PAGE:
Anonymous Women by Patty Carroll.

Anonymous Women by Patty Carroll | Yellowtrace
Flowery.

Anonymous Women by Patty Carroll | Yellowtrace
Royal.

Anonymous Women by Patty Carroll | Yellowtrace
Madmauve.

Anonymous Women by Patty Carroll | Yellowtrace
Wallpaper Yellow.

Anonymous Women by Patty Carroll | Yellowtrace
Phoney.

 

In honour of International Women’s Day, we’re showing some love to American photographer Patty Carroll’s ongoing series Anonymous Women, which explores the dichotomy of domesticity, and what ‘the home’ means to different women.

Carroll suggests that sometimes, home is a place of comfort, where being a ‘stay at home’ mother or wife is an aspirational lifestyle. Simultaneously, home can camouflage individual identity when a house-proud obsession with décor, presentation, and status dictates one’s sense of self. Carroll came to these realizations when decorating her own 1950’s ranch house, mulling over her own relationship to her home throughout vintage foraging sprees.

In any and all cases, Carroll asserts that women need “a room of their own.” The series’ cross-cultural references span Renaissance-era draped statues, nuns in habits, women wearing the burka, priests and judge’s robes, ancient Greek and Roman dress, and the Virgin Mary among others.

 

Related: Photographer Reverses Gender Roles In A Clever Interpretation Of Sexist Vintage Ads.

 

Anonymous Women by Patty Carroll | Yellowtrace
Canned.

Anonymous Women by Patty Carroll | Yellowtrace
Old Lace.

Anonymous Women by Patty Carroll | Yellowtrace
Trophy Wife.

Anonymous Women by Patty Carroll | Yellowtrace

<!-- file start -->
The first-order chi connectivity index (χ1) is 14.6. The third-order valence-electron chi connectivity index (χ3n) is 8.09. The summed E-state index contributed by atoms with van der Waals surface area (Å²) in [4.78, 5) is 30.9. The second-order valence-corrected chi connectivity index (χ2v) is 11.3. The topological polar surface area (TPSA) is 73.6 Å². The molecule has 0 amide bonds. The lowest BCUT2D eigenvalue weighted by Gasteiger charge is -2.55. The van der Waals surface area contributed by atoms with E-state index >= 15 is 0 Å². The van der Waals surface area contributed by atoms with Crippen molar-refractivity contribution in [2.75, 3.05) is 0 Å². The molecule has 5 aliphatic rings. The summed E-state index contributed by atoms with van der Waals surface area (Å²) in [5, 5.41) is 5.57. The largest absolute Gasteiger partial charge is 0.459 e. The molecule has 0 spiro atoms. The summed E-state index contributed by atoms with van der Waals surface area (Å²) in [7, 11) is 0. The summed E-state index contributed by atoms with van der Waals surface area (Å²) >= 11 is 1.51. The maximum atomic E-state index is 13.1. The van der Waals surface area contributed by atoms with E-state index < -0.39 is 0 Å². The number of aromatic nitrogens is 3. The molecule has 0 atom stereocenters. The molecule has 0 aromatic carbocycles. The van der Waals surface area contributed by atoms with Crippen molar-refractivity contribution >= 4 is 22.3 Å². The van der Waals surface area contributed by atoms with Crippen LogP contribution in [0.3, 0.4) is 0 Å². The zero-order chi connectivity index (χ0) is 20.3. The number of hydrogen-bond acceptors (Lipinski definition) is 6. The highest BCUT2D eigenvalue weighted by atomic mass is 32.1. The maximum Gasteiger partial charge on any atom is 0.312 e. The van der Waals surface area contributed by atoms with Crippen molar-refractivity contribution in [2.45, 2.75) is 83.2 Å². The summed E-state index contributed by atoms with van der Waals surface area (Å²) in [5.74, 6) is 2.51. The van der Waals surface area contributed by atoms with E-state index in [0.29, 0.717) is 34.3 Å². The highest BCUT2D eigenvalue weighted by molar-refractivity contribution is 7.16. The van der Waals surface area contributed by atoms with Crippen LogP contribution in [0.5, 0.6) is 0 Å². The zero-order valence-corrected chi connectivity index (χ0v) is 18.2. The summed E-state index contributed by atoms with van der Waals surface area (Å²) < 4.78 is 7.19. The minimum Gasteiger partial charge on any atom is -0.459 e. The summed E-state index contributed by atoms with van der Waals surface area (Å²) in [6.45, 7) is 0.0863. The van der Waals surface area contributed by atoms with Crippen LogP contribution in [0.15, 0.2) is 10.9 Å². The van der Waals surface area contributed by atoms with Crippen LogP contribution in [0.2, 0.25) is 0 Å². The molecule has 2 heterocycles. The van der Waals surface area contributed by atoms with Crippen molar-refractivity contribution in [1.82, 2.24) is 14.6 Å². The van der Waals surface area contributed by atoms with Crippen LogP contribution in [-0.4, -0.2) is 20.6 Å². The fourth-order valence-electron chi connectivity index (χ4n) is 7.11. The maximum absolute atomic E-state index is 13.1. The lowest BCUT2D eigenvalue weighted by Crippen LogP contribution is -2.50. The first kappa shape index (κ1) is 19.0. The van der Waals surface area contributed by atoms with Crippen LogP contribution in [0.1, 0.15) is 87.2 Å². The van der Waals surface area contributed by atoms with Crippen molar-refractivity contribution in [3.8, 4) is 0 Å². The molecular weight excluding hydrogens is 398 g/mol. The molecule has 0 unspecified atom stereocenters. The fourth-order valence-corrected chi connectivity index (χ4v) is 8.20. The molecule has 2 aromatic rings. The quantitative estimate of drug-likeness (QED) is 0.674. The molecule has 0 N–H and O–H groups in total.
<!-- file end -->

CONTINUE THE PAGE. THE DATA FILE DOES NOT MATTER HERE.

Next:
Veggie.

 

Carroll’s sets are whimsical and highly stylised, each image distinct from the other. One anonymous woman sits languidly amongst a monochrome, muted violet room, covered by the same purple velvet that upholsters her chair, framed by crystal lamps; a ‘boudoir’ aesthetic. Another figure is shrouded and surrounded by bright, bold Moroccan rugs. The anonymous women are the only common thread between each image.

The women are faceless, hidden, and therefore representative of any woman. They appear restrained, muffled, relaxed, cocooned; a lot lies with individual interpretation. But for all the potentially sinister meanings one could glean from the series, Carroll’s approach is far from brooding or depressive. Rather, she takes a wry approach, using humour to hint at bigger issues pertaining to womankind.

The accompanying video series shows women attempting to complete household chores or everyday functions while burdened under the swaths of material, such as watering a plant or opening an umbrella. The women are almost entirely camouflaged amongst the home sets, reminiscent of being ‘part of the furniture’. Whether that’s a good or bad thing, Carroll leaves the viewer to decide.Click To Read Entire Post

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